Hundreds fell ral M.Laren died afterwards of the under this cannonade ; hundreds wounds he received*. The carnage upon hundreds were drowned in at
The official return of the loss on our tempting the perilous passage. Their awful slaughter, confusion, officers, 3 native officers, 8 sergeants
side was as follows :— Total, 13 European and dismay were such as would 2 trumpeters, 292 rank and file, 3 syces, have excited compassion in the and 36 horses killed ; 101 European hearts of their generous conquerers, officers, 39 native officers, 74 sergeants, if the Khalsa troops had not, in trumpeters, 1832 rank and file, 3 lascars, the early part of the action, sullied 5syces, and 83 horses wounded ; 29 horses
missing. their gallantry by slaughtering
Killed. Wounded. and barbarously mangling, every
European officers...... 13 101
Native officers .... 3 39 wounded soldier whom, in the
Warrant and non-com. vicissitudes of attack, the fortune
officers, rank and file 301 1,913 of war left at their mercy. I must Lascars, syce-drivers, pause in this narrative especially syces, &c.......... 3... to notice the determined hardihood
Total....... 320 2,063 and bravery with which our two Grand total of killed and wounded, 2,383. battalions of Ghoorkhas, the Sir
NAMES OF OFFICERS KILLED. moor and Nusseree, met the Sikhs
Artillery Division. 1st Troop 2nd Bde. wherever they were opposed to H. A. - First Lieut. H. J. Y. Faithful. them. Soldiers of small stature, First Infantry Division. Brigade Staff but indomitable spirit, they vied
-Lieut. R. Hay, Major of Brigade. H.
M, 50th-Foot-Lieut. G. R. Grimes, in ardent courage in the charge
Second Infantry Division. Divisional with the grenadiers of our own Staff-Lieutenant J. S. Rawson, Offg. nation, and, armed with the short D. A. Q. M. General. Brigade Staff weapon of their mountains, were Lieut. Col. C. C. Taylor, C. B., Brigadier. a terror to the Sikhis throughout worth and Ensign F. W. A. Hamilton.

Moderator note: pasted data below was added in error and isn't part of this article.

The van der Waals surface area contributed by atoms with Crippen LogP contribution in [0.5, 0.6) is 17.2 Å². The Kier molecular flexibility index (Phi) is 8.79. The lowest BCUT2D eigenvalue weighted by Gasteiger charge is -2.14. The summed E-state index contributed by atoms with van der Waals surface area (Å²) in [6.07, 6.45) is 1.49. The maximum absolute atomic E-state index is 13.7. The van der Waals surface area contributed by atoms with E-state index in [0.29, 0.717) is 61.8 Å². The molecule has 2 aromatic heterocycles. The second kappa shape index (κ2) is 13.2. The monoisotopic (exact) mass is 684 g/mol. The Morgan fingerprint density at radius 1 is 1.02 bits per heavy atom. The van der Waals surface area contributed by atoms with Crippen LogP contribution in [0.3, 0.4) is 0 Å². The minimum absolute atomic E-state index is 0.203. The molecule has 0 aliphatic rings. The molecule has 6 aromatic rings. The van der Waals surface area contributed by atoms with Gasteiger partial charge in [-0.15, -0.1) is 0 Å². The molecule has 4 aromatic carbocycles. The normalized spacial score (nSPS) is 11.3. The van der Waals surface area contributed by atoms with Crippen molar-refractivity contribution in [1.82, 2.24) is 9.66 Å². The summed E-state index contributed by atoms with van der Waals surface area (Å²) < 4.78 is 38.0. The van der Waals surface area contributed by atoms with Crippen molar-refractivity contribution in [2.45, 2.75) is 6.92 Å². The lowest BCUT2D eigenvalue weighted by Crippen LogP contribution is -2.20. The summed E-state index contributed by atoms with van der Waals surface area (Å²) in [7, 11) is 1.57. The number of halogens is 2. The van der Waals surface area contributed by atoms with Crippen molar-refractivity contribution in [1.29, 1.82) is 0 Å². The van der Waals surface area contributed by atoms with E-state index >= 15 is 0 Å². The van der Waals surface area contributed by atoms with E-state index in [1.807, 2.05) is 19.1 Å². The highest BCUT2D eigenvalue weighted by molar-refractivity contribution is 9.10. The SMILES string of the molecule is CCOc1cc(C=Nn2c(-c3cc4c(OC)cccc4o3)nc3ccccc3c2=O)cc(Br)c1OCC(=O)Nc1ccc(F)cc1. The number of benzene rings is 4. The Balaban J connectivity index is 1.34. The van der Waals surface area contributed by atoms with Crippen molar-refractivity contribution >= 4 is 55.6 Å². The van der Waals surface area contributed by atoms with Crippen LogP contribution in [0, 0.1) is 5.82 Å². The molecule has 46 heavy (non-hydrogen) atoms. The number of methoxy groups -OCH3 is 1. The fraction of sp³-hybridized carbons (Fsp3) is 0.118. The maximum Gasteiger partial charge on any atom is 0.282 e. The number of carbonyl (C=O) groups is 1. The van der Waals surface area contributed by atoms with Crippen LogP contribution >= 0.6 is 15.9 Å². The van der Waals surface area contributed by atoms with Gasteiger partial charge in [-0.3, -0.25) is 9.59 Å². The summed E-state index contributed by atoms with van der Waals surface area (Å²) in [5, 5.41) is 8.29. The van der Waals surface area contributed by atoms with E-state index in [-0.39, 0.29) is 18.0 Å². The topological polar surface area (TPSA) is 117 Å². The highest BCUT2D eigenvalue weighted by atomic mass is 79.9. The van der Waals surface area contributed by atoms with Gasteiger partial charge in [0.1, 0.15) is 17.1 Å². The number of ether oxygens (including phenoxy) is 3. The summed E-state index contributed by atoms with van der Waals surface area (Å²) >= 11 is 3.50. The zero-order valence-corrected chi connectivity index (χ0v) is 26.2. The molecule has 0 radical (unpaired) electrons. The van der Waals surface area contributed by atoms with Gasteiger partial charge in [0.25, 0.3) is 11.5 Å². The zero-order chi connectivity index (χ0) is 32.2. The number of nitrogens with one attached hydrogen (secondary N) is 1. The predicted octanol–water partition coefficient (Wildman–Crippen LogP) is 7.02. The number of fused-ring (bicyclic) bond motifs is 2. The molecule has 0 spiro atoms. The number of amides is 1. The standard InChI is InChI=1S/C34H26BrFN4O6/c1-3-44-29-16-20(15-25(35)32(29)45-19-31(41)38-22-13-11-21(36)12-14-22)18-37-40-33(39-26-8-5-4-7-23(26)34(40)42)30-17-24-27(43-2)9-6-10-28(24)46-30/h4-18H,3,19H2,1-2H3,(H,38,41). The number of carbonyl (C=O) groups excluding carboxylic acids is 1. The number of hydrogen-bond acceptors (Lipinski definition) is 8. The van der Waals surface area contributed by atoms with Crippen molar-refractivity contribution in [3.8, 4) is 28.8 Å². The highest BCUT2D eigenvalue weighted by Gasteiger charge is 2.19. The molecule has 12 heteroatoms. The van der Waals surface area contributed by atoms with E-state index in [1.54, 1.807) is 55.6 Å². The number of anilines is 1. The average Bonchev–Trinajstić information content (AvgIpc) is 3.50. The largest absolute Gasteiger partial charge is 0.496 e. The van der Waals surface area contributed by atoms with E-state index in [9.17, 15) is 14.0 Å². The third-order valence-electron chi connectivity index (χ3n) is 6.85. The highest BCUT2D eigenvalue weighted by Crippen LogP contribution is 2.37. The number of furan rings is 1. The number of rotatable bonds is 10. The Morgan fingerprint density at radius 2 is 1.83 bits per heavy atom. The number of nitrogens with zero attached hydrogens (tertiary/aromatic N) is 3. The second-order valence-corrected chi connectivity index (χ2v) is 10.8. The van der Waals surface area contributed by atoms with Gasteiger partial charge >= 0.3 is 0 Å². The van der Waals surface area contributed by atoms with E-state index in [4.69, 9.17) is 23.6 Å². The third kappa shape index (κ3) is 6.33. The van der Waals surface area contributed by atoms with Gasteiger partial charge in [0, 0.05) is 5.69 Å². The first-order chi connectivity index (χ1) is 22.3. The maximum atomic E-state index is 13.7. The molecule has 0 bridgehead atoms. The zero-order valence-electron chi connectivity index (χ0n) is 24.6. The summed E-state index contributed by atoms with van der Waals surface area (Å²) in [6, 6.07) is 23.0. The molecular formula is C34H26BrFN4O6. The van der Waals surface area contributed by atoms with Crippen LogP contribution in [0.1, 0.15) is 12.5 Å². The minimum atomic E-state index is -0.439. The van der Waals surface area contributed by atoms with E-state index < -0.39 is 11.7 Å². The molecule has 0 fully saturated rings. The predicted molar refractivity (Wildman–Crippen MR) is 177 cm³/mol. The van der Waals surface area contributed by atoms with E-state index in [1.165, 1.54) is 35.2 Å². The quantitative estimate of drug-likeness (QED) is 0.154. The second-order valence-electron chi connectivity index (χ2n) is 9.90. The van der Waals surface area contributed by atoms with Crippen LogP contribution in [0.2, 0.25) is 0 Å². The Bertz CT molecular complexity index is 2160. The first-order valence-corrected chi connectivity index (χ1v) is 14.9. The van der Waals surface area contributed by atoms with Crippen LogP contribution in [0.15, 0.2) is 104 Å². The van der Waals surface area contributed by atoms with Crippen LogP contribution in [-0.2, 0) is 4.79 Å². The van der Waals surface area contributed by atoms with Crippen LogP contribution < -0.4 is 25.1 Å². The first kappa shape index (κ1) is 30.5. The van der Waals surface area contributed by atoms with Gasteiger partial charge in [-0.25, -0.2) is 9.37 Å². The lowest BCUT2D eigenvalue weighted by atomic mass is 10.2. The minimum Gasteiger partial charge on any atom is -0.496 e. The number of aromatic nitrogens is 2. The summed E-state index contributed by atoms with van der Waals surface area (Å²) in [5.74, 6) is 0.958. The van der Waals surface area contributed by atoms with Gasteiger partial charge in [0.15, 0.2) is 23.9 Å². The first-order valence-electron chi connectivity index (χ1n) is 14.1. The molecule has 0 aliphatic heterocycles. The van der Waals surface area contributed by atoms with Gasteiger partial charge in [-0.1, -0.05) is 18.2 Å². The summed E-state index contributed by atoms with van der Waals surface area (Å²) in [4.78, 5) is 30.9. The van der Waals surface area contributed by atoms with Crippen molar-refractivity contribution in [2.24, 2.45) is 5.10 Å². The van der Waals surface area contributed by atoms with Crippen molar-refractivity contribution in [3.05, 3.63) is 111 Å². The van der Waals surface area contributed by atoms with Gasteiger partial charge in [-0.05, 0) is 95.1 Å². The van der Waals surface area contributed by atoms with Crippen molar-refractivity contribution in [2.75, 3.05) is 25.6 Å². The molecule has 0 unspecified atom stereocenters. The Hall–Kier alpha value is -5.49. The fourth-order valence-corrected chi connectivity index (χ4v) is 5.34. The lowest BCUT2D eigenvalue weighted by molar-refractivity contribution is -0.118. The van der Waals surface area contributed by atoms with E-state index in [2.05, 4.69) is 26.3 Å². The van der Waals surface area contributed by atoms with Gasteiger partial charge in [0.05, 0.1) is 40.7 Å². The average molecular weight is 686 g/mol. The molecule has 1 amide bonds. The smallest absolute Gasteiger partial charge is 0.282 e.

1st Eur. Lt. Infy. — Lieut. F. Shuttlethis great combat.
Sirmoor Battn. - Captain J. Fisher. “ Sixty-seven pieces of cannon, Third Infantry Division. Divisional
amongst the enemy was very great,
" The Governor-General anand it was computed that not fewer nounces, by this proclamation, that than eight or ten thousand men of this measure has been adopted by the Khalsa army perished in the the Government of India in acaction, and while attempting to cordance with the intentions excross the river in their flight when pressed in the proclamation of the we had carried their entrench- 13th December last, as having ments. Amongst these were some been forced upon the Governorof their bravest and ablest leaders. General, for the purpose of 'effecThis glorious victory was described tually protecting the British proby Sir Henry Hardinge, in a ge- vinces, for vindicating the authority neral order after the battle, “ of the British Government, and for an exploit, one of the most daring punishing the violators of treaties ever achieved, by which in open and the disturbers of the public day a triple line of breastworks, peace. flanked by formidable redoubts, “These operations will be bristling with artillery, manned steadily persevered in, and vigorby thirty-two regular regiments ously prosecuted, until the objects of infantry, was assaulted and proposed to be accomplished are carried."